A Tale of Two Taco Spots: Taqueria Nacional and Chupacabra

Both 14th Street and the Atlas District get new fast-casual spots.
Chupacabra (left) and Taqueria Nacional (right) both bring tacos and other Latin eats to their neighborhoods. Photographs by Jeff Elkins.
Chupacabra (left) and Taqueria Nacional (right) both bring tacos and other Latin eats to their neighborhoods. Photographs by Jeff Elkins.

Two unaffiliated new taco spots have opened to expand our fast-casual horizons—Chupacabra
in the Atlas District, and Taqueria Nacional along the 14th Street corridor. Both
are counter-order spots where you can pop in for takeout or grab a seat and linger
over lunch and dinner. Even better: $10 will feed you well at both.


Arepas

and “ghost scorpion sauce” on H Street

The first thing to know about food truck gone brick-and-mortar Chupacabra: It’s not
strictly Mexican. Sure, you’ll find seven varieties of tacos, but chef
Matt DiGangi—who also helms the kitchen at neighboring sister restaurant Sticky Rice—draws
from a number of other Latin American influences when creating dishes such as crispy
Venezuelan
arepas or a pressed Cuban sandwich with herb-roasted pork. You might find specials like
Puerto Rican
tostones—smashed, fried plantains served with various toppings—or
mofongo, in which the banana-like fruit is mashed with pork rinds. Vegetarians and vegans
could order the dish sans swine; the entire menu is friendly toward dietary restrictions,
with a variety of veggie, gluten-free, and dairy-free options clearly marked and vegetable
oil used instead of traditional lard for cooking.

Six stools line a ledge inside the shop, while four picnic tables sit just outside.
Eventually they’ll be covered by an awning for inclement weather, and the patio is
set to expand at least twofold along the sidewalk. Service is counter-order only,
but you can still go for a multi-course meal with appetizers including chips and fresh
guacamole or chilled shrimp cocktail with gazpacho sauce. Much of the rest is customizable:
seven meats, fish, and veggies can be stuffed into tortillas for tacos or lightly
fried corn
arepas, served atop salad, or scooped onto a bowl of cilantro-corn rice and black beans.
Pick between items such as
sofrito-stewed chicken, roasted squash and eggplant, or pork that’s been marinated in Guajillo
chilies and pineapple juice and then slow-roasted on a spit behind the counter. Heartier
eaters can opt for bowls with two toppings. Priced at $3 and $4, tacos run true to
Mexican street size—don’t expect Chipotle portions—so plan to order a few if you’re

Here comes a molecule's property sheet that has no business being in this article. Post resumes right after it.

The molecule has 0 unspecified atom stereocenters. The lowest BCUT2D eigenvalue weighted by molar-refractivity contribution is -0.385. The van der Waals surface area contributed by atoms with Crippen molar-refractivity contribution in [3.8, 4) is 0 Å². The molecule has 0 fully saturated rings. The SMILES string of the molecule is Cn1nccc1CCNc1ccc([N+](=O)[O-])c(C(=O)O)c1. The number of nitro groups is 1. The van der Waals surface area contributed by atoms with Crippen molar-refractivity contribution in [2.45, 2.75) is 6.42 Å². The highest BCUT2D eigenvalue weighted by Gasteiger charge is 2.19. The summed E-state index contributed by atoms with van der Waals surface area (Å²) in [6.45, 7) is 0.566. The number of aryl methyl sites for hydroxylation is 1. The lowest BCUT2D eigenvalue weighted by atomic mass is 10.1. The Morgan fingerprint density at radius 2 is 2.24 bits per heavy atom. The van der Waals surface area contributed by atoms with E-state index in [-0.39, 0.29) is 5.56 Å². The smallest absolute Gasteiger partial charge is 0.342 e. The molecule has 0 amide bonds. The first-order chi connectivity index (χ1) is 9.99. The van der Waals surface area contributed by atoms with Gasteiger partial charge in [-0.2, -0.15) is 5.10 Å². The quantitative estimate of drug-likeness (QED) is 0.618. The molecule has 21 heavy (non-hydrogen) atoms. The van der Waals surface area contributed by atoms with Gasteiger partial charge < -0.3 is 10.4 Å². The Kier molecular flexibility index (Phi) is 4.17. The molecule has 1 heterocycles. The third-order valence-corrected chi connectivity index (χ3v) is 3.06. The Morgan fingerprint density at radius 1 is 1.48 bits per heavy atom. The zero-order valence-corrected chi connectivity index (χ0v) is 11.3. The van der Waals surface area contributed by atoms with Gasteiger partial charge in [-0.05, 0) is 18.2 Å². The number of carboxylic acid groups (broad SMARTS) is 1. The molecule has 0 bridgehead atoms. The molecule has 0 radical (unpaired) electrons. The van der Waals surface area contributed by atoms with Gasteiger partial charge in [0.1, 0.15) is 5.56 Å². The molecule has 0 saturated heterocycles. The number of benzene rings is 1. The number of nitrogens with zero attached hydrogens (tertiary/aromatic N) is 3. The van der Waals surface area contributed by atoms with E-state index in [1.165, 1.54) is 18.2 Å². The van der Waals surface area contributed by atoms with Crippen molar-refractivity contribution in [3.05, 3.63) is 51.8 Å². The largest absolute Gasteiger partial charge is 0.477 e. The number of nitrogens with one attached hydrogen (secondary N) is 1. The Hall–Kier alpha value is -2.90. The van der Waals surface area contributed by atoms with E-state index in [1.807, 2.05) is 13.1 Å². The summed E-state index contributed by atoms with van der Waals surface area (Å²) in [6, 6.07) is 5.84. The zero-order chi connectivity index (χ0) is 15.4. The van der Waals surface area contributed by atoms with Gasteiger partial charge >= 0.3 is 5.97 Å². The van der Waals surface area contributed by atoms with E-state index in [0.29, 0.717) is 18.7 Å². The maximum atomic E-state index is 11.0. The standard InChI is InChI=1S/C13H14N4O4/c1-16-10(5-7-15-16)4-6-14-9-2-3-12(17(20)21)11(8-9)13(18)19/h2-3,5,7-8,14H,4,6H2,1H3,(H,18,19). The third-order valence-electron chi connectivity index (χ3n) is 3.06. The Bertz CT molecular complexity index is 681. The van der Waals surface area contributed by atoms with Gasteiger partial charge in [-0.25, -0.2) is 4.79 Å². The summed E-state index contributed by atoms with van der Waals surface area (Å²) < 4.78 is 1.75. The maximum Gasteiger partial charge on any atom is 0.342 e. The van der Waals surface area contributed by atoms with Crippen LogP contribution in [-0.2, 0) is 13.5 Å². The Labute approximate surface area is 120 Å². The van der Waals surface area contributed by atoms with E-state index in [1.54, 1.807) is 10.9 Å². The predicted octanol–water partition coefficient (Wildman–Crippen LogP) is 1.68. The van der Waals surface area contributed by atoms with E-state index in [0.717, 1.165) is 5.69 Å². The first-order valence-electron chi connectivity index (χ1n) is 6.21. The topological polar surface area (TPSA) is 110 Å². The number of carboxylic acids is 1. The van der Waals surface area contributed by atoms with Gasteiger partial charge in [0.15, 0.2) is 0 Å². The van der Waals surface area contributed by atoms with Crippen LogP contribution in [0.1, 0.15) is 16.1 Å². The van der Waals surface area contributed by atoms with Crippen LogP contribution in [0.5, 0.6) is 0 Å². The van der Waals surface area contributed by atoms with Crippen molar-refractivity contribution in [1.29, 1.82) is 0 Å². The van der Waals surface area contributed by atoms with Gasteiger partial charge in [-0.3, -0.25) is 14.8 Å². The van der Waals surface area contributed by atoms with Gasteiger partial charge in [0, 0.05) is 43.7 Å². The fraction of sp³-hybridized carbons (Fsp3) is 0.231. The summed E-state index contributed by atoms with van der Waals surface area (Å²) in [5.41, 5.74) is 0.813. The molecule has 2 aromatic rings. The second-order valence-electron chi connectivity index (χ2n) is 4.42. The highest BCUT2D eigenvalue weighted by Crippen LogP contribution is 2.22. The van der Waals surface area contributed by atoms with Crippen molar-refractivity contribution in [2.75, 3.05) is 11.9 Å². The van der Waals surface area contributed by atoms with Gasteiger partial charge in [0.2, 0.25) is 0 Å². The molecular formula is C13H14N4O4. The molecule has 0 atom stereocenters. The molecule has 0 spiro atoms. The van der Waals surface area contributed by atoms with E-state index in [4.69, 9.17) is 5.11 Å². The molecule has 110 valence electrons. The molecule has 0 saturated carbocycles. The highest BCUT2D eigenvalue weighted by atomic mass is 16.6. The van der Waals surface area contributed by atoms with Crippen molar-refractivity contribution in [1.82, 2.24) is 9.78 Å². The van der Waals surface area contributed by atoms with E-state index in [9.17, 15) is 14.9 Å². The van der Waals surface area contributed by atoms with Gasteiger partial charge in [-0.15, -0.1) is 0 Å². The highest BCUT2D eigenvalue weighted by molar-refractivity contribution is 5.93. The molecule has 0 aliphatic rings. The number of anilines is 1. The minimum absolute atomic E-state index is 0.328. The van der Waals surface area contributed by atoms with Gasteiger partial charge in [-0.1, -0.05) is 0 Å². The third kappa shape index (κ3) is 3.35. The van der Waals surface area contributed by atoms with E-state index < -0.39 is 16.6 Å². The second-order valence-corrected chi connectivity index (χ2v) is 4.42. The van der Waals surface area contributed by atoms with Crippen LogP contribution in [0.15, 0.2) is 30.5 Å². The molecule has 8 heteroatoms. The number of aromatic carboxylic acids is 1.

hungry.

The liquor license is still in the works, with plans for an array of tequilas, frozen
margaritas, and beers like Negro Modelo. The last will come in handy
after sampling DiGangi’s “ghost scorpion sauce,” a mouth-searing salsa made from dried
ghost peppers and Trinidadian scorpion chilies. A good alternative for soothing the
scorch in the meantime: vanilla ice cream, which DiGangi likes to pair with the fiery
condiment.

Chupacabra. 822 H St., NE; 202-505-4628. Open Monday through Thursday 11 to 11, Friday
11 AM to 2 AM, Saturday 9 AM to 2 AM, and Sunday 9 to 9.

Traditional tacos come down the Hill

You might recognize Taqueria Nacional,

John Fulchino and
Ann Cashion’s fast-casual taco spot that once sat on Capitol Hill next to Johnny’s Half Shell.
Then again, you may not. The new home in a former post office at the corner of 14th
and T streets is considerably larger, and boasts an outdoor patio as well as a 35-seat
dining room. Another welcome addition: draft beers, frozen margaritas, and spiked
agua fresca in seasonal flavors such as hibiscus and passionfruit.

Fans of the old Taqueria won’t be thrown for a loop at lunch or dinner (here’s the menu). Guests still
queue to order corn tortillas filled with chorizo, grille steak, fried fish, slow-cooked
lamb, or scrambled eggs and green chilies (previously only a morning item that made
it to the full-time roster). The proteins can also be added to salad, quesadillas,
and a plate of two crispy tostadas with beans and cheese. Once you’ve selected toppings
like freshly made salsas, pico de gallo, and guacamole, you can take it all to go
or grab a drink and settle in at one of the colorful picnic tables or funky two-tops
under a mural of the Virgin Mary. (Don’t worry, she won’t judge if you go back for
seconds.)

The best new addition to the concept: weekend breakfast. Though the 10-to-noon time
frame may be a tad early for anyone who hit the 14th Street bars the night before,
several dishes sound worth waking for (and you can always grab a cappuccino at BakeHouse
next door). In addition to breakfast tacos you’ll find egg-stuffed quesadillas, huevos
rancheros, and cornmeal pancakes with cinnamon-scented piloncillo syrup. Come noon
the menu switches back to the regular lunch/dinner offerings.

Taqueria Nacional. 1409 T St., NW; 202-299-1122. Open Monday to Wednesday 11 to 10,
Thursday 11 to 11, Friday and Saturday 10 to midnight, and Sunday 11 to 10.

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